Every other year, Thanksgiving brings us to Florida to celebrate the holiday with my parents. Four days of family conversation, laughter, eating, and yes, some stress.
I never seem to pack the right clothes – or enough – to get us through the handful of days that we’re there. And without fail, something gets left behind.
“I found one of Nick’s socks on the floor,” my well-intended mother texted when I returned home, “I can send it back.”
“Don’t worry about it, Mom. Just throw it out,” I replied.
“I’ll bring it up at Christmas,” she replied.
“Really, Mom. Don’t worry about it.”
Several weeks later, my parents arrived at Christmas sans sock. Mom seemed pretty bothered by it.
“I’ll mail it when I get home.”
“Mom, really. Just throw it out. I’m sure we have other stragglers that we’ll be able to make a match,” I reassured her.
But no, the story of the stray sock doesn’t end there…
Tuesday, January 9, 2018:
I arrived home from work and picked up the mail on the way in:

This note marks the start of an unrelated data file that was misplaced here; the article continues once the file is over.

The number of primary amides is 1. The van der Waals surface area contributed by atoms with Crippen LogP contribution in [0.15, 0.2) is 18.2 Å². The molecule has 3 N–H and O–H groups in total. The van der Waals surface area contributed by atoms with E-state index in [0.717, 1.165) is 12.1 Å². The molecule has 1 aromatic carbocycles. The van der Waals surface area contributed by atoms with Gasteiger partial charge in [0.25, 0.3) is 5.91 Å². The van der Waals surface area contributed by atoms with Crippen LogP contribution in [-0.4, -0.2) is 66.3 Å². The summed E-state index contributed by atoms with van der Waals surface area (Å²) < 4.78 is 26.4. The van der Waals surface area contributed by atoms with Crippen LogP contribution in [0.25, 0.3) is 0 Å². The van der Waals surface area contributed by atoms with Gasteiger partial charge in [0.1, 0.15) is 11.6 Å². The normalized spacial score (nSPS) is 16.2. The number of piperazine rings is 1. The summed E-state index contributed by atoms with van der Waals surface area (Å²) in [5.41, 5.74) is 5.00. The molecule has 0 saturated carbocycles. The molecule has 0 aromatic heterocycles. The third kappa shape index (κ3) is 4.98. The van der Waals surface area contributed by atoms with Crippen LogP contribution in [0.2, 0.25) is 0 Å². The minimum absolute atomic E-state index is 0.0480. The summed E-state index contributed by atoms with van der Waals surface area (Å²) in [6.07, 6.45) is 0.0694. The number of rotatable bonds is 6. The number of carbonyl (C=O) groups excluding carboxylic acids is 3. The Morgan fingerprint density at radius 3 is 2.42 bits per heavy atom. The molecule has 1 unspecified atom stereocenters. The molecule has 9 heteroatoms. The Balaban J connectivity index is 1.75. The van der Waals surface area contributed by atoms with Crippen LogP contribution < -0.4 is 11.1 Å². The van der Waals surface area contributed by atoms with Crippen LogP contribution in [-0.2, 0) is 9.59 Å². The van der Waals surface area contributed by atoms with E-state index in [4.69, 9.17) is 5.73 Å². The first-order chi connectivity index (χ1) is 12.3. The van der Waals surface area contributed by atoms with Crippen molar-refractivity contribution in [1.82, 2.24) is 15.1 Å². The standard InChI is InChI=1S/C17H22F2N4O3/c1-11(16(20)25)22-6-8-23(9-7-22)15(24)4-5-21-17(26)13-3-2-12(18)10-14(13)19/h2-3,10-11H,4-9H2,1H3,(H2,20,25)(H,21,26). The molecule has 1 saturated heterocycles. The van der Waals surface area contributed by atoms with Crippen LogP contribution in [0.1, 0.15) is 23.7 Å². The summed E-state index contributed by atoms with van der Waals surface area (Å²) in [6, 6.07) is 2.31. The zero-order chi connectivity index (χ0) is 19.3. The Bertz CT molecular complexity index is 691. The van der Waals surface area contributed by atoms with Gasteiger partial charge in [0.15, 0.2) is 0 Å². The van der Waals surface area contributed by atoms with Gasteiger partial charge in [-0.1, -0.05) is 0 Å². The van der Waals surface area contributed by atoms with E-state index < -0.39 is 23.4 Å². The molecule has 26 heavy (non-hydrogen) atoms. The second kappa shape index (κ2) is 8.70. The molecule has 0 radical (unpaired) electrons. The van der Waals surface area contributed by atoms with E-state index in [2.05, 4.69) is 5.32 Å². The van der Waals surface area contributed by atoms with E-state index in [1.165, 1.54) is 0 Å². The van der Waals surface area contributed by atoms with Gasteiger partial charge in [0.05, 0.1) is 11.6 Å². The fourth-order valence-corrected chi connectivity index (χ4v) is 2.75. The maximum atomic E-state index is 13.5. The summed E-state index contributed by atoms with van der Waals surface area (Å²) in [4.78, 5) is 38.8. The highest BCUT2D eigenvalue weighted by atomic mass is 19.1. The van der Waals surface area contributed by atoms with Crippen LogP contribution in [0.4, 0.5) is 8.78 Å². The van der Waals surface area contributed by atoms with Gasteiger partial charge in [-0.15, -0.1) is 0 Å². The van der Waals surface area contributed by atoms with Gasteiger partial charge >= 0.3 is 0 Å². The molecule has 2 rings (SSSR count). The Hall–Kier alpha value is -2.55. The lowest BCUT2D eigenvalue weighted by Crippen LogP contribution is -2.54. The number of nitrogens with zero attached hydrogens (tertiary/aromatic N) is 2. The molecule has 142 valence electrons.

The next day, I arrived home and checked the mail again anticipating our long-lost sock.
Standing alone at my mailbox, I took my mail out, rolled my eyes and laughed out loud. I wish – really wish – I had taken a picture of what was in the mailbox. I’ll share this instead…
And finally, a response:
That’s when Dad chimed in – from Florida, mind you – and as only my father could:
Saturday, January 13th, 10:00am. A balmy 32 New Jersey degrees and dropping, I put on my hat, coat, scarf, and gloves and headed to the post office. And of course, I let my well-intended mother (and father) know what I was doing:
I wanted to take a picture of the whole line, but this crowd just didn’t look like they would be amused.
When I arrived at the front of the line, I handed the postal worker my bright orange postcard. She struggled for some time to find the package.
She finally found it, brought it back to the counter and set it before me.
“She didn’t put enough postage on it,” said the woman at the desk.
As if I needed the reminder.
“Someday that will b funny!” Mom texted.
It is, Mom. It already is.